Carbon dioxide, methane and nitrous oxide are at record levels in the atmosphere as emissions continue. The annual increase in methane, a potent greenhouse gas, was the highest on record.
The sea level is now rising twice as fast as 30 years ago and the oceans are hotter than ever.
Records for glacier melting in the Alps were shattered in 2022, with an average of 13ft (4 metres) in height lost.
Rain – not snow – was recorded on the 3,200m-high summit of the Greenland ice sheet for the first time.
The Antarctic sea-ice area fell to its lowest level on record, almost 1m km2 below the long-term average.
“The greater the warming, the worse the impacts,” said the WMO secretary-general, Prof Petteri Taalas. “We have such high levels of CO2 in the atmosphere now that the lower 1.5C [target] of the Paris Agreement is barely within reach. It’s already too late for many glaciers [and] sea level rise is a long-term and major threat to many millions of coastal dwellers and low-lying states.”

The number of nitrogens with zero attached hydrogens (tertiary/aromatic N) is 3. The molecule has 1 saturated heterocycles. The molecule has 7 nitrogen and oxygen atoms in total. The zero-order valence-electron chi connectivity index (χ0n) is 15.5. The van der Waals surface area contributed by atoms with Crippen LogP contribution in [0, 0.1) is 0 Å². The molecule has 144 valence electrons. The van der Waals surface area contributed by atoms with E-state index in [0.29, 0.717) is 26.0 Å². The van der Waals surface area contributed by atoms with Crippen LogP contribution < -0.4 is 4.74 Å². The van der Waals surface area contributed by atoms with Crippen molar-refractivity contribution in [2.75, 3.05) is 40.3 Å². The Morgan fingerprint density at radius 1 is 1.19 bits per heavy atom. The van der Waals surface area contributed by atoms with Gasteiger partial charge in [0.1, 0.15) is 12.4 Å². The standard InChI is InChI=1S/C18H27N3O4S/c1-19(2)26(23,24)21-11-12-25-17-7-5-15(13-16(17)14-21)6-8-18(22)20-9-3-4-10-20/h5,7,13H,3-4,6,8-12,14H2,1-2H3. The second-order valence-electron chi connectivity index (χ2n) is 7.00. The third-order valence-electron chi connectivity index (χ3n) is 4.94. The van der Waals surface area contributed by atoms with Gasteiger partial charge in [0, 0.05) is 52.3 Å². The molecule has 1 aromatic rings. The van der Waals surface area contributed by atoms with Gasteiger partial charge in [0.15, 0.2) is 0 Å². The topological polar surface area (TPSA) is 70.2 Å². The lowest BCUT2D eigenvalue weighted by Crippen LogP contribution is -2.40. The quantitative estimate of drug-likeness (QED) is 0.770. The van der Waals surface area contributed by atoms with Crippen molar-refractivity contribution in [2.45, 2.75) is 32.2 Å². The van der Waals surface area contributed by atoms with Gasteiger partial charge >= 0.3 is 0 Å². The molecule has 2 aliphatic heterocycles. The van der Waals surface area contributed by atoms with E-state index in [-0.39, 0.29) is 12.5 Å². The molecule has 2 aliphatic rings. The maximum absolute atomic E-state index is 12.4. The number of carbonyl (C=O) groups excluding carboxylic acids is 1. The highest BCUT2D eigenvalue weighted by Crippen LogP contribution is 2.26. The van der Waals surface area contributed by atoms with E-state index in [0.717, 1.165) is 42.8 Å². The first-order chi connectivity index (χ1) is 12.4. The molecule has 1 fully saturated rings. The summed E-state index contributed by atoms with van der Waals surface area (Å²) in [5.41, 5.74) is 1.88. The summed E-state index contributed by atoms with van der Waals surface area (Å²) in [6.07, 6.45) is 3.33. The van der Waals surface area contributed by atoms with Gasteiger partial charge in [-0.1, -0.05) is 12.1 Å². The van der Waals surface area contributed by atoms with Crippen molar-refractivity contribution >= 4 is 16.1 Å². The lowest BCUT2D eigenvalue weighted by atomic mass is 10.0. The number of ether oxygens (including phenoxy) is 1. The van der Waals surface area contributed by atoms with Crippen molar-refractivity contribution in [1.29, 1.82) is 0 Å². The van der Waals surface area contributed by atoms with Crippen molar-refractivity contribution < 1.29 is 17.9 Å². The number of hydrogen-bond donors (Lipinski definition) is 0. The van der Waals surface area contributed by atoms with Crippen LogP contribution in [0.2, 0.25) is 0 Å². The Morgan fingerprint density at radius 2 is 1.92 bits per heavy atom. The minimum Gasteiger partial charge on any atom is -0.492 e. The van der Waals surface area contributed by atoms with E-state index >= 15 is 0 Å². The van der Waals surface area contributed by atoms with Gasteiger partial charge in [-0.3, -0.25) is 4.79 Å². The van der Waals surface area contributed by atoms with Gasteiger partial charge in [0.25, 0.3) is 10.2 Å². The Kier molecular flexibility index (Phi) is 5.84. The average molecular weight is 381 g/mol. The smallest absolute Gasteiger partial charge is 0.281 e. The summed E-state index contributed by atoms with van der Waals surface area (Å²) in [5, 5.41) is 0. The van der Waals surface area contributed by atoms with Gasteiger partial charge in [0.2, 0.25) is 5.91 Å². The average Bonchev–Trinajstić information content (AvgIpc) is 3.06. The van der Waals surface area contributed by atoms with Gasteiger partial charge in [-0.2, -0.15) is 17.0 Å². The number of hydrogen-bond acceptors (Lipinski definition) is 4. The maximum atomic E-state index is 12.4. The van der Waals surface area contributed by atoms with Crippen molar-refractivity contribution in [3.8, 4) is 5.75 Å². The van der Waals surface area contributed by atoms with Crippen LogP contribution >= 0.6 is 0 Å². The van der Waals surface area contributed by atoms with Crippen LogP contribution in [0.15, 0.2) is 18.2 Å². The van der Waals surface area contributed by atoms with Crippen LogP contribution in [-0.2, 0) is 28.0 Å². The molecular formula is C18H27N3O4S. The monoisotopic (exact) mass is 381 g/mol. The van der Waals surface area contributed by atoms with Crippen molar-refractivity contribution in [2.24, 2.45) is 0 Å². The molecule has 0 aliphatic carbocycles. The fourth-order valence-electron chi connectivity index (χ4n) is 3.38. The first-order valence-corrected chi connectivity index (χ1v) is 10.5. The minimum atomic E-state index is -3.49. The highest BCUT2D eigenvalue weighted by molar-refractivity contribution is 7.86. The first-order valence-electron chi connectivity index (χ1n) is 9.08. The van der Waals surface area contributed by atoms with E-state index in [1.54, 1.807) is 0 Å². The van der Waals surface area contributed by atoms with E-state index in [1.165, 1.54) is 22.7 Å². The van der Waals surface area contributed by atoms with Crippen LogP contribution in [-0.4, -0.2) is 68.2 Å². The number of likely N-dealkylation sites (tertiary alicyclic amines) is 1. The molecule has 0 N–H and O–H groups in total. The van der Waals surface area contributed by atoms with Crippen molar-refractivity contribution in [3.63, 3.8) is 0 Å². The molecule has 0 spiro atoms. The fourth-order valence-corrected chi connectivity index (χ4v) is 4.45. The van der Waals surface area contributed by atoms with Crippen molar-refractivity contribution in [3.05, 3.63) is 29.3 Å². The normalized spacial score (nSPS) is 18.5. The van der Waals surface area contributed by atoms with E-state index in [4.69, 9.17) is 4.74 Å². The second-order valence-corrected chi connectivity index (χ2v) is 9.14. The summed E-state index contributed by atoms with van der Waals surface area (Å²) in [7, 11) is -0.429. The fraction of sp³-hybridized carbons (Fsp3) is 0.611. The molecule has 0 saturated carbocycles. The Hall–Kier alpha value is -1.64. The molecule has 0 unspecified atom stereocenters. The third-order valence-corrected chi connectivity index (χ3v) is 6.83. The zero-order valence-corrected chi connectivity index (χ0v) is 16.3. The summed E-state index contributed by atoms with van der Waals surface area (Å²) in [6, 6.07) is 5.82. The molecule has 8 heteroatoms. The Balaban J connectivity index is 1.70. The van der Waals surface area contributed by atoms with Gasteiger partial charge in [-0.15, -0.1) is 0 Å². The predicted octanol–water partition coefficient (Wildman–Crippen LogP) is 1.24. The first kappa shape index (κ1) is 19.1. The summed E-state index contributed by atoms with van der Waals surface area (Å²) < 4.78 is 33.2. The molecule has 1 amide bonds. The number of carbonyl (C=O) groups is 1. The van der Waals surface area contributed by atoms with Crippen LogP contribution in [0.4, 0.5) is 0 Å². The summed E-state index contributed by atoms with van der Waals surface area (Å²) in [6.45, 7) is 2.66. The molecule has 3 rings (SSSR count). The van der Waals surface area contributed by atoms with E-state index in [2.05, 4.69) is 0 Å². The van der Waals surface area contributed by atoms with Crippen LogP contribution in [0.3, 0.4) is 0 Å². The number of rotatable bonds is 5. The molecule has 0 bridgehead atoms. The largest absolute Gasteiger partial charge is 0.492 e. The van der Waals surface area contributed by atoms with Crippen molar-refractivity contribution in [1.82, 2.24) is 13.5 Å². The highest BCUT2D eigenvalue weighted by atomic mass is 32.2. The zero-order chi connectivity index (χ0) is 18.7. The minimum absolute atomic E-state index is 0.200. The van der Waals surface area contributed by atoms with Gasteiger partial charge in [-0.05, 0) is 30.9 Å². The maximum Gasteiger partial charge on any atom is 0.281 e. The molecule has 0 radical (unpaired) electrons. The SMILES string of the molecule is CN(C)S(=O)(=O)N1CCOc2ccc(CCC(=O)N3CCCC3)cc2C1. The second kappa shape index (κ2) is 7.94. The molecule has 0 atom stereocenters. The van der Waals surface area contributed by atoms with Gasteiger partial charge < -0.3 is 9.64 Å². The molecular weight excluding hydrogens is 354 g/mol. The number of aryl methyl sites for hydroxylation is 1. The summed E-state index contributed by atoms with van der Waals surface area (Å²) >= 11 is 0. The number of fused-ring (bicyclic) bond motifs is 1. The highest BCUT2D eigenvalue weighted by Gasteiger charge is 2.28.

António Guterres, UN secretary-general, said ahead of Cop27: “Emissions are still growing at record levels. That means our planet is on course for reaching tipping points that will make climate chaos irreversible. We need to move from tipping points to turning points for hope.”
A series of recent reports signalled how near the planet is to climate catastrophe, with “no credible pathway to 1.5C in place” and the current level of action set to see no fall in emissions and global temperature rise by a devastating 2.5C.